Higher Biology - Oronsay

Higher Biology Replication of DNA G r M R Da v o s d i

n DNA Replication During cell division, the genes must be able to replicate in order that each new cell gets a full chromosome complement. In order for replication to occur, the following must be present in the nucleus of the cell: 1. 2. 3. 4. 5. 6.

3/2/20 a supply of nucleotides (4 types) ATP a DNA molecule to copy DNA polymerase (enzyme) Ligase (enzyme) primer G R Davidson Slide 2 DNA Replication

Replication begins with the uncoiling of the DNA helix. Once this has happened, the weak hydrogen bonds joining the two strands break, causing the DNA molecule to unzip. Once the bases are exposed, a primer attaches to the end of each strand. 3/2/20 G R Davidson Slide 3 DNA Replication

The primer then causes the DNA polymerase to start adding free nucleotides to the 3 end of the strand. These nucleotides are joined together at the sugar-phosphate bond. Hydrogen bonds form between the bases. Ligase then joins the fragments to complete the strand. 3/2/20 G R Davidson Slide 4

DNA Replication Because DNA can only have nucleotides added from the 3 end, replication of the 2 strands is slightly different. The 3 end is continuous and forms the leading strand of the new DNA. 3/2/20 G R Davidson 5 DNA Replication The 5 end must have the nucleotides added in fragments starting at the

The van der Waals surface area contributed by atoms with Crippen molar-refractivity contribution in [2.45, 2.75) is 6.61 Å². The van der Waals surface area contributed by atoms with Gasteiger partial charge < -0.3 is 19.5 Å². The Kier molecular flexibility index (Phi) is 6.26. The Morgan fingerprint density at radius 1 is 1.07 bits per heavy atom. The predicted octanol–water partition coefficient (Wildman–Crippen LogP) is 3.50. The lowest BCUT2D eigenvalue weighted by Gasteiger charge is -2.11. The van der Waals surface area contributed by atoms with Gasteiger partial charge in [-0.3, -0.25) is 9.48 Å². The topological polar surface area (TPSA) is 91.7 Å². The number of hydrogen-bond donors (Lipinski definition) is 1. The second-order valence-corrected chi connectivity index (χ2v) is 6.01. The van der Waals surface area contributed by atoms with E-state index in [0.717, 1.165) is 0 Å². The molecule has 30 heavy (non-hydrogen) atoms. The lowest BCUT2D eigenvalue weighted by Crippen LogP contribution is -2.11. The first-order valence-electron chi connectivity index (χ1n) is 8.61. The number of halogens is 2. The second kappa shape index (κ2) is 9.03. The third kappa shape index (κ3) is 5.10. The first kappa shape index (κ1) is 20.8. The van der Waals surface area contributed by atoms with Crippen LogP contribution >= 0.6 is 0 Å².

available bases of the exposed 3 end. Ligase is then used to join these fragments together. This forms the lagging strand of the new DNA molecule and is described as discontinuous (because it is built in sections). 3/2/20 G R Davidson 6 DNA Replication 3 end of parental strand 5 end of

parental strand OpenStax College 3/2/20 G R Davidson 7 DNA Replication When particularly long chromosomes need to be copied, there are many replication forks operating at the same time. This ensures that the DNA molecule is copied as quickly as possible. This DNA carries the genetic code of the organism which makes up its

genotype. 3/2/20 G R Davidson 8 Polymerase Chain Reaction The polymerase chain reaction (PCR) is a process used in laboratories to create multiple pieces of DNA outside the organism. This is called DNA amplification. A primer is used which is complementary to the specific target DNA. 3/2/20

G R Davidson 9 Polymerase Chain Reaction The DNA is heated to 95oC which breaks the hydrogen bonds between the original DNA strands. The sample is then cooled to around 55oC to allow the addition of primers which bind to the start of each strand. The sample is then heated to 72oC and thermostable DNA polymerase is added. (Obtained from bacteria which live next to hot springs and can cope with high temperatures.) 3/2/20 G R Davidson

10 Polymerase Chain Reaction Complementary free nucleotides are added to the 3 end of the new strands. The number of the original strands is now doubled, then doubled again, and so on, showing exponential growth. 3/2/20 G R Davidson 11

Polymerase Chain Reaction This provides sufficient DNA to carry out a number of applications such as: Genetic fingerprinting in forensics. Archaeobiology. Research. Early infection detection. Phylogenetics. 3/2/20 G R Davidson 12

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